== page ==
SAN DIEGO, Dec. 5, 2017 – For many, the day after Thanksgiving is spent looking for the perfect Christmas Tree. According to The National Tree Association, it is estimated that Americans purchase 25 to 30 million trees each year.
Christmas Tree Facts
Americans have been enjoying decorating their homes with fragrant pine trees at Christmastime for decades. Households across the country will collectively spend approximately $984 million on Christmas trees, according to Nielsen Research reports published in Visually.
Christmas trees slowly became popular in Europe during the Middle Ages, when German and Scandinavian peoples placed evergreen trees outside or inside their homes each winter in celebration of the season and the promise of a fruitful spring.
In the 1800s, German settlers brought their traditions with them to the United States.
During the Great Depression in the 1930s, it was the nursery industry that continued the popularization of Christmas trees in America. Unable to make a living from their supply of live evergreens because most Americans could not afford landscaping, creative nurserymen cut down their supply of live pine trees and began selling them for the holidays.
Not only was this creative business model, it was also important to the growing popularity of Christmas trees in America.
“O Christmas Tree! O Christmas Tree!
Thy leaves are so unchanging;
Not only green when summer’s here,
But also when ’tis cold and drear.”
(Excerpt from the “O Christmas Tree” song lyrics, written by German lyricist Ernst Anschütz)
Finding the perfect Christmas Tree
Selecting the ideal tree for any home setting requires some thought and planning.
Following are suggestions to consider prior to purchasing a live tree:
- Measure the space where the Christmas tree will stand – both height and width
- Consider what type of decorations you use, including their weight. Heavier or larger decorations will require different tree choices.
- Determine the type of tree you prefer; The Canaan fir, a cousin to the Frasier Fur, is a newer species on the lots
- Remember to check the Christmas tree for any insects, dryness or signs of deterioration
- If cutting a live tree, look for bird and squirrel nexts before cutting
- Always have the Christmas tree stem cut perpendicular at its base to ensure adequate water absorption
- Have twine or bungee cords ready to strap the tree to the car
- Take a rug, flattened cardboard box or tarp to lay on the ground when you are cutting your live tree
- Remember that good tree hydration is necessary to prevent household fires
- When a new Christmas tree arrives, make certain that the water stand is ideal for its size and that it is large enough to hold appropriate levels of enough water for the size of your tree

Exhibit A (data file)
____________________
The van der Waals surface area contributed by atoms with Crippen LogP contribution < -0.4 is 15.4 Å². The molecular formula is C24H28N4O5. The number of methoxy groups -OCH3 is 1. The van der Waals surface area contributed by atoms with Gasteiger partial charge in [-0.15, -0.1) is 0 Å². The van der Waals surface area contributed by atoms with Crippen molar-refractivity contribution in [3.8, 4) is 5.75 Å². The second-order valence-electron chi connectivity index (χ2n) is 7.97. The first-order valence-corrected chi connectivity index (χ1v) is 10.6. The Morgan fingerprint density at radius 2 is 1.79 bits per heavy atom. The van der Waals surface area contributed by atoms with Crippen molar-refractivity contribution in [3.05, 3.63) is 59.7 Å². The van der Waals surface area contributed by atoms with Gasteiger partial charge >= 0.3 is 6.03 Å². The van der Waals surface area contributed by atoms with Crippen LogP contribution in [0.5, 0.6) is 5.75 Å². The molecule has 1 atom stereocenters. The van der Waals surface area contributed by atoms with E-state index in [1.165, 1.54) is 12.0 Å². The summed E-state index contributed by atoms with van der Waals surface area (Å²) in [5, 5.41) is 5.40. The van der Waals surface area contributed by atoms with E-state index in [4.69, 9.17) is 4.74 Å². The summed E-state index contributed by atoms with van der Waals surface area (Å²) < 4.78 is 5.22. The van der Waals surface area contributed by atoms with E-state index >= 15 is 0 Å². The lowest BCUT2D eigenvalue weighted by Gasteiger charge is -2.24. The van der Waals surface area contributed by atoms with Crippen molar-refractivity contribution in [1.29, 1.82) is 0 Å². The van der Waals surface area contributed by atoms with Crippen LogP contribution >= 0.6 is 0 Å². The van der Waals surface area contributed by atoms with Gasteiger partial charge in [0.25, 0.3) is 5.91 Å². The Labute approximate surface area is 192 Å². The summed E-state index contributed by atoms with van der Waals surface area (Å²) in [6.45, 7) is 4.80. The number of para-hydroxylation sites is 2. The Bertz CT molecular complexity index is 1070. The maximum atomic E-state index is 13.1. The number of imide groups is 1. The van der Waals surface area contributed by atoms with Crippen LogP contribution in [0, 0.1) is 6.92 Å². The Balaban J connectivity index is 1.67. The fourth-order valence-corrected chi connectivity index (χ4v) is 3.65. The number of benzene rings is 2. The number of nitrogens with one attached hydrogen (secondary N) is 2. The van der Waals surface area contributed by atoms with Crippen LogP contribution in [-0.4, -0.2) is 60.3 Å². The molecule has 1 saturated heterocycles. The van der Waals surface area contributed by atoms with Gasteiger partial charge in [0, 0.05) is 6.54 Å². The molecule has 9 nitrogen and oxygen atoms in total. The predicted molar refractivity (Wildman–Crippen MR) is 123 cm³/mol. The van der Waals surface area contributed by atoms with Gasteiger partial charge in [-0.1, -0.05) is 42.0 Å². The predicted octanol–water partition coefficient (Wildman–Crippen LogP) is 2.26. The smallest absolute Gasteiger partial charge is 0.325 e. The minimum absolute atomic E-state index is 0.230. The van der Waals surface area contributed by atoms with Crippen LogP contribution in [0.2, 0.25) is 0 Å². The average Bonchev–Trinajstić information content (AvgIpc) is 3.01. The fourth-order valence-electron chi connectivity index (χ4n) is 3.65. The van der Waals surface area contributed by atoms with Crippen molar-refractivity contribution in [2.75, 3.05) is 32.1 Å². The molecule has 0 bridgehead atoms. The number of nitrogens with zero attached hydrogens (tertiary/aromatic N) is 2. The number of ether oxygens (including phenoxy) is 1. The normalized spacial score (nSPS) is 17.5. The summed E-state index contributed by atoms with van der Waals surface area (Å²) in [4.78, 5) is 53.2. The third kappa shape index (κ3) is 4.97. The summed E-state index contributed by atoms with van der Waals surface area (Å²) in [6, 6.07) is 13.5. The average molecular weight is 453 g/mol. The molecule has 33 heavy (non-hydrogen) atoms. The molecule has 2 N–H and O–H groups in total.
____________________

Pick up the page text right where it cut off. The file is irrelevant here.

- Experts at Penn State say all that is necessary for the tree is plain water; do not use additives
- Remove an inch from the bottom of the tree base but do not remove bark as the bark is what absorbs the water
Family and Pet Health
Furry family members, such as cats and dogs, also require consideration. Many animals are attracted to the scent of pine and might enjoy chewing and/or climbing up the branches. Bright tree lights and dangling Christmas ornaments are also tempting to family pets.
If you have four-legged family members, do not use tinsel on your tree. The can swallow the long strands and it can be caught in their digestive system.
It is important to consider the health needs of human family members who might be prone to allergic reactions or asthma attacks. Microscopic tree mold can create havoc for those prone to allergies, potentially causing watery eyes, runny noses, sneezing and shortness of breath. Similar reactions might also occur in homes with artificial trees if allergy sufferers respond to their chemical toxicity.
Fortunately for millions of Americans, the family Christmas tree is a chance to remember relatives and friends no longer with us. Grandmother’s crocheted ornaments, or baby’s first ornaments, add to the beauty, warmth and joy of the holiday celebration.
Once Christmas celebrations end, consider contacting a community recycling center that will take the tree. Recycling centers are able to convert a dry tree into useful mulch, erosion barriers, pathways for walking trails and much more.
Mostly, enjoy sharing the Christmas holiday with family and friends who are held most dear, and celebrate the end of a year well-lived, the blessings of the holiday season and the promise of great new beginnings in the coming new year.
“The best of all gifts around any Christmas tree is the presence of a happy family all wrapped in each other.”
-Burton Hills Quotes
Until next time, enjoy the ride in good health!